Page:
I bet you read that headline and thought this was going to be the first-ever negative review of a beverage in The Pour Fool’s history, right? You could not possibly be more wrong. But let’s sort out the concept of “Stout” for a moment. “Stout” is not – not even remotely – one thing. Stouts come in different weights and different darknesses and different infusions and from different traditions.
Around our house, on New Year’s Eve, we believe in doing it up right. As a wine reviewer, I taste a small ocean of new stuff, every year, and decided a long time ago that, for an occasion as special as the turn of the calendar, I can damned well bite the bullet and spend some $$$ for a bubbly that measures up to the mood of celebration and those happy phone calls to the kids. In most years, I taste a sparkling wine that becomes that little splurge.
America has become hideously complex; a situation that has evolved, like some perverted coral reef, as our economy and infrastructure and demographic make-up has become so vast and so Byzantine and so diffuse. I continue to contend that we may actually be at that point at which we have to ask ourselves if anybody can truly comprehend all the facets of our society, in the way that a president is usually expected to do.
Muck Rack makes it simple to find people, tweets, or articles that mention any name, keyword, company, hashtag etc. We've compiled this guide to help you make the most of your search.
Selecting a term
Start searching tweets, articles from media outlets, articles mentioned in tweets, journalists'
names, titles and bios with some suggested searches:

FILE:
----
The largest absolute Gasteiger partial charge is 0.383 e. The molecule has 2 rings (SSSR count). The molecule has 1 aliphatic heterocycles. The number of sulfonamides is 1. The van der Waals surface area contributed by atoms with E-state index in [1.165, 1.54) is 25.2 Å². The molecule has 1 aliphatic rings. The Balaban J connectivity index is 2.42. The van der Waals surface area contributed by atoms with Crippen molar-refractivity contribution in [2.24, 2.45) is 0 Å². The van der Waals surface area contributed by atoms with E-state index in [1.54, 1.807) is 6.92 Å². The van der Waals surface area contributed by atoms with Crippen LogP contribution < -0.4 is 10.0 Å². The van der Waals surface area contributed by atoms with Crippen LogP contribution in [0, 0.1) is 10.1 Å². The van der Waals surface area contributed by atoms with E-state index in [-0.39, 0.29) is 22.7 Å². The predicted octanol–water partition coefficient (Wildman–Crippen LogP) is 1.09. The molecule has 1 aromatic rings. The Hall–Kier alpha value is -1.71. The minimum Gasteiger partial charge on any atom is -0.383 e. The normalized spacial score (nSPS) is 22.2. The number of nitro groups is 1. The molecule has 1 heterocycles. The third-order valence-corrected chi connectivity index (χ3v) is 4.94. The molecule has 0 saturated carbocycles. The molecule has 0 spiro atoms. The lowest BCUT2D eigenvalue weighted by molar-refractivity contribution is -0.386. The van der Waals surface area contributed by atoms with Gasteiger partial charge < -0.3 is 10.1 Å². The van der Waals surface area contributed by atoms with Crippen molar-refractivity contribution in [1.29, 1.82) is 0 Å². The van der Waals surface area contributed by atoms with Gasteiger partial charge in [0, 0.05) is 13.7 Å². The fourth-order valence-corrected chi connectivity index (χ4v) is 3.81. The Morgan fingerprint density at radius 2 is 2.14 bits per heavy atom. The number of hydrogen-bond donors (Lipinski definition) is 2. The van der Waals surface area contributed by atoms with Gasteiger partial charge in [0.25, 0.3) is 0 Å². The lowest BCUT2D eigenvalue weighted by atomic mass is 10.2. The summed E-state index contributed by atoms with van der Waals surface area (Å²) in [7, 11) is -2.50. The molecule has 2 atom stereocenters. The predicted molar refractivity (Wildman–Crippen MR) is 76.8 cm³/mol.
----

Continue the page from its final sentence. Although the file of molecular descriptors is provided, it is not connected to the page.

Companies or Topics (e.g. iPhone, Microsoft)
Phrases (e.g. "cloud computing") — use quotes to keep the terms together
Twitter handles (e.g. @username) — returns those who have mentioned or replied to
Names (e.g. "David Pogue")
Hashtags (e.g. #sxsw, #london2012)
Bio details (e.g. vegan, Olympics, father)
Muck Rack's Advanced Search allows for many boolean operators.
Find results that mention multiple specified terms, use AND or
+. For example, ensure each result contains both Elon Musk and Mark Zuckerberg by
searching Musk AND Zuckerberg or Musk + Zuckerberg.
Use the operators OR or , to broaden your search when you'd like either of
multiple terms to appear in results. (This is the default behavior of our search when no operators
are used). For example, results will contain either cake or cookie by searching cake OR cookie or cake,cookie
Use NOT or - to subtract results from your search. For
example, searching Disney will yield results about the Walt Disney Company as well as Walt Disney
World Resort. To exclude mentions of Disney World, search for Disney -World or Disney
When using one of these operators with a phrase, enclose it in quotation marks. For example, you can
find results about smartphones excluding Apple's iPhone 4S by searching smartphone -"iPhone
Exact case matching or punctuation
If you're searching for a brand name or keyword that relies on specific punctuation marks or capitalization, you can
find results that match your exact query by adding matchcase: before the keyword you're searching for, like matchcase:E*TRADE .
Use parentheses to separate multiple
boolean phrases. For example, to find journalists talking about having fun in Disney World or
Disneyland, search for ("disney world" OR disneyland) AND fun.
An asterisk can be used to search for any variation of a root word truncated by the asterisk. For example, searching for admin* will return results for administrator, administration, administer, administered, etc.
A near operator is an AND operator where you can control the distance between the words. You can vary the distance the near operation uses by adding a forward slash and number (between 0-99) such as strawberries NEAR/10 "whipped cream", which means the strawberries must exist within 10 words of "whipped cream".